“Modern & Modernity”: Violinist Stefan Pi Jackiw, one of the world’s most inspiring young talents, will hold his second Seoul recital on Nov. 26 with pianist Anna Polonsky. Praised as “the most impressive debut of 2004” by the Seattle Times and “a young phenom” by The Boston Globe, Jackiw will be playing pieces that are less-known to the public such as Igor Stravinsky’s Suite italiennem, Aaron Copland’s Violin Sonata, Witold Lutoslawski’s Subito, for violin and piano and Richard Strauss’s Violin Sonata in Eb Major, op. 18. Jackiw held his first concert in Seoul in 2009, shortly after the release of his debut album. The young violinist has performed with the Philadelphia Philharmonic, the BBC Symphony and many others. Tickets for Jackiw’s solo recital at the Seoul Arts Center range from 30,000 won to 70,000 won. The violinist will also be performing in the cities of Busan and Daejeon on Nov. 25 and Nov. 27, respectively. For more information, call (02) 580-1300. 
Violinist Stefan Pi Jackiw recital “Modern & Modernity” Violinist Stefan Pi Jackiw recital “Modern & Modernity”

“Kumho Art Hall Chamber Music Concert”: Kumho Art Hall-representing ensembles ― the Chamber Music Society of Kumho Art Hall (CMS) and Kumho Asiana Soloists ― will perform on Dec. 8 and Dec. 29, respectively. The CMS, led by artistic director and pianist Kim Dae-jin, is to stage Brahms Piano Trio No. 1 in B major, Op. 8 and invite renowned American clarinetist Jon Manasse to collaborate on Brahms Clarinet Quintet in B minor, Op. 115. The CMS has been offering “Brahms Essentials” concert series since 2008 to cover the entire cycle of Brahms chamber music. Five members of the Kumho Asiana Soloists ― pianist Son Yeol-eum, violinist Kwun Hyuk-joo, violist Lee Han-na and cellist Kim Min-ji ― will gather on Dec. 29 evening to offer the art hall’s year-end stage with Ravel Sonata for Violin and Cello, Shostakovich String Quartet No. 8 in C minor, Op. 110 and Tchaikovsky Piano Trio in A minor, Op. 50, “In Memory of a Great Artist.” Tickets for chamber music concerts at the Kumho Art Hall are 30,000 won for adults and 8,000 won for those under 18. For details, call (02) 6303-7700.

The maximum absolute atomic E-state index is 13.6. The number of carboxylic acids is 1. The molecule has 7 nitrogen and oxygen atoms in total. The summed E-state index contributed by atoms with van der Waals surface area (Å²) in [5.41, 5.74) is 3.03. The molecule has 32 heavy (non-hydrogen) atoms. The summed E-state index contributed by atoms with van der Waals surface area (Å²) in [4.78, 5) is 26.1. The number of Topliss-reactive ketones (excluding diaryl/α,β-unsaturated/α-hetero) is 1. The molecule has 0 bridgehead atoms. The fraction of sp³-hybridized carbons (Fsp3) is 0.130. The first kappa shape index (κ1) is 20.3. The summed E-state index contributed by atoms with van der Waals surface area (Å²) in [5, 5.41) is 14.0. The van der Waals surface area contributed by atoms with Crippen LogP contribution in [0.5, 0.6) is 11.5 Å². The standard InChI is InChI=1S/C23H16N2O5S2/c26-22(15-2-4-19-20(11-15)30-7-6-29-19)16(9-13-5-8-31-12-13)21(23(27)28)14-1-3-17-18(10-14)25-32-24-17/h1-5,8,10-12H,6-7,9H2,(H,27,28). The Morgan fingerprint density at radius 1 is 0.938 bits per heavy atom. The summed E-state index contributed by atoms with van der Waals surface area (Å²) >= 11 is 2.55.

Festivals

“The 106th Seoul Comic World”: An event for amateur cartoonists will take place in Seoul on Dec. 24-25, giving them the chance to exhibit and sell their creations to the visitors. Since the first event in 1999, the Comic World has been growing into one of the most important events for the growing number of cartoonist-wannabes in Korea. For more information about the event at the SETEC, southern Seoul, call (02) 3142-2137.

“The 10th Seoul International Café Show”: From Nov. 24-27, Seoul will become the venue of world-leading coffee, tea and dessert brands in the world. The Korea Barista Championship, Café de Cinema, Afternoon Tea time and other various events will be held during the four days for any coffee- and tea-lovers. Last year’s event drew more than 64,000 visitors, according to organizers. For more information about the event at COEX, southern Seoul, call (02) 501-3322. 
Seoul International Café Show poster Seoul International Café Show poster

“High Light Festival 2012 Countdown”: The High light festival 2012 Countdown, an indoor hip hop and electronic music festival, will be held at Sheraton Grande Walkerhill’s Vista Hall and Walkerhill Theater on Dec. 31 from 10 p.m. through 4 a.m. next morning. Hip-hop group Far East Movement will be the headliner and other artists ― Sebastian, DJ Virman from Far East Movement, DJ Feadz, Justin Michael, Idiotape, Beat Burger and DJ Yup ― will also join the party. Reserved tickets are 132,000 won and 143,000 won at door. For details, call (02) 323-2838.

“Seoul Lantern Festival 2011”: The Seoul Lantern Festival will be held through Nov. 20 along Cheonggyecheon in central Seoul. Starting from Cheonggye Plaza to Gwansu Bridge, the 1.3-kilometer path will be decorated with various lanterns. The stream and the lanterns will make a unique scene at night. For more information, visit http://blog.naver.com/seoullantern.